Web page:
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The North York Moors is one of the largest natural heather moorlands anywhere in the United Kingdom, but that's not the only reason for its popularity...


It is also a national park that spans more than 550 miles and encompasses Scarborough, Whitby, and Kirkbymoorside. As a result, it is a popular tourist attraction during the spring when the heather blooms turning the hillsides into a gorgeous blanket of purple.


But for driving enthusiasts, the Yorkshire Moors may mean something altogether different, indeed. The drive from Kirkbymoorside to Malton to York is considered by many to be one of England's best-kept secrets and English countryside tours. If you want to take a trip across Yorkshire in a well-equipped UK luxury car rental, then let Auto Europe help you turn your trip to England into a memorable one - a truly magnificent driving adventure.



Sitting on the southern edge of the North York Moors is Kirkbymoorside, which will be the starting pointy of your visit through Yorkshire Moors. Filled with character and old-fashioned panache, Kirkbymoorside's attractions are mostly of the religious and architectural variety. Among the top sights are All Saints' Parish, which dates back to the 13th century, St. Chad, the Bethel Chapel, and the Quaker Meeting House.
If you're an avid golfer, you'll want to bring your clubs along with you on this trip, because Kirkbymoorside does have its own 18-hole, par-69 golf course. Of course, because the village sits at the edge of the North York Moors, it's also an easy entry point for hiking, biking, or simply walking through the southern portion of the Moors.

You'll want to add a couple of restaurants to your itinerary for Kirkbymoorside, as well. Bridget's A Slice of Heaven is just the right speed if you're looking for a wonderful breakfast or brunch, or for a more traditional meal of fish and chips, the Lemon Tree is said to have the best in Kirkbymoorside. Or, if you want to stay the night in one of the village's inns, you'll get a great dinner and cozy accommodations at places such as the Lion Inn Blakey Ridge York.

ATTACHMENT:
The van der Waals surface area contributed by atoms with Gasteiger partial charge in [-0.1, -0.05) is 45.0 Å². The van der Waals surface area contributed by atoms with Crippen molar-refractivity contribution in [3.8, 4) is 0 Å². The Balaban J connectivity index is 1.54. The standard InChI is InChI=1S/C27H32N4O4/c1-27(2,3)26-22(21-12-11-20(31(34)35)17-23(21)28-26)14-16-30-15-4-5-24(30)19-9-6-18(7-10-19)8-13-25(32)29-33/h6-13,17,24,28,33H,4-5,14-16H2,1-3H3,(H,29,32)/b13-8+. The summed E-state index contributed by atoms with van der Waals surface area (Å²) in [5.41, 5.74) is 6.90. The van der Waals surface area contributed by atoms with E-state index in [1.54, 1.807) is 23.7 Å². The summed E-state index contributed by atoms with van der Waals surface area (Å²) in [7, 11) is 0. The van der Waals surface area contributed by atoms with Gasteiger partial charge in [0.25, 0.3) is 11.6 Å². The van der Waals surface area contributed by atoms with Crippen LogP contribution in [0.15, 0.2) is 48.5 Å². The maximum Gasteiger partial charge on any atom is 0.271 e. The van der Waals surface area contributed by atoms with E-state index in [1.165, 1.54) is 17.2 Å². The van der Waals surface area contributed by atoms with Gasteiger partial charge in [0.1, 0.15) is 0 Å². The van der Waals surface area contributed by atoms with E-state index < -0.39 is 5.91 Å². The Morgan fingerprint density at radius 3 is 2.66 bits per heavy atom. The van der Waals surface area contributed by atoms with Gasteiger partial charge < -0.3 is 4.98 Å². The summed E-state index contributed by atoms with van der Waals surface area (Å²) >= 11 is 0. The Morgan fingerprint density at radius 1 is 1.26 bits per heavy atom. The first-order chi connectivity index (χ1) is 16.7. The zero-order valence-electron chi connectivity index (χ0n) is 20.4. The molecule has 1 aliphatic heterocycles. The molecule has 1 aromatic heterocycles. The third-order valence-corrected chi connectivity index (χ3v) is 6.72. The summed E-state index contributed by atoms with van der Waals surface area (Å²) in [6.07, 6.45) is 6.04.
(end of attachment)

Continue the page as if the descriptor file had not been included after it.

Once you get back out on the road, you'll take your UK auto rental onto the A170 east and south towards Malton. Along the way, you'll definitely want to plan a stop in the photogenic village of Pickering. This small town was once a market town founded by King Peredurus in 270 BC, but today, its primary industry centers on tourism.

When visiting Pickering, you'll want to make sure you pencil in some time to view the medieval wall paintings that are on display at the Pickering Parish Church. Pickering Castle is another top attraction for travelers who make their way to the village, in addition to the Beck Isle Museum and the North Yorkshire Moors Railway.

If you want to grab a bite to eat or something to drink in Pickering, then you'll find plenty of teahouses, bistros, and cafes scattered around town, along with a host of small shops that are worth the visit. As it happens, the village hasn't lost touch with its market heritage. Local favorites include Capplemans Fish and Chips Restaurant, The Dale Head Farm Tea Garden, Willowgate Bistro, and the Middleton Post Office Tea Parlour. But be prepared, there are a lot of places to eat in this small town, so take a walk and find the place that's serving exactly what it is your craving. Given the wealth of places, it won't take you very long to find the perfect spot, no matter what you're after.

Upon leaving Pickering, you'll want to take the A169 toward Malton. A169, also called Malton Road, provides travelers with a lovely, scenic drive that features some of England's largest farms, surrounding you for most of your trip to Malton. You'll eventually come to a circuitous interchange that may at first appear to be a little confusing. You'll want to follow the interchange around until you see the exit for A64. Take A64 and it will lead you along the edge of Malton.

Once you enter Malton, you should plan on staying for the night, because there's a lot to see and do in the city. Check into your hotel and enjoy a great meal at one of the city's best restaurants, such as the Kingfisher Café, The Farmhouse Bakery, or Rory's Bar. After dinner, enjoy a relaxing nightcap at what many consider to be one of the best pubs in the world, The Royal Oak. Or, enjoy an authentic German dinner and ale at the Mount Hotel German Restaurant and Bar, instead.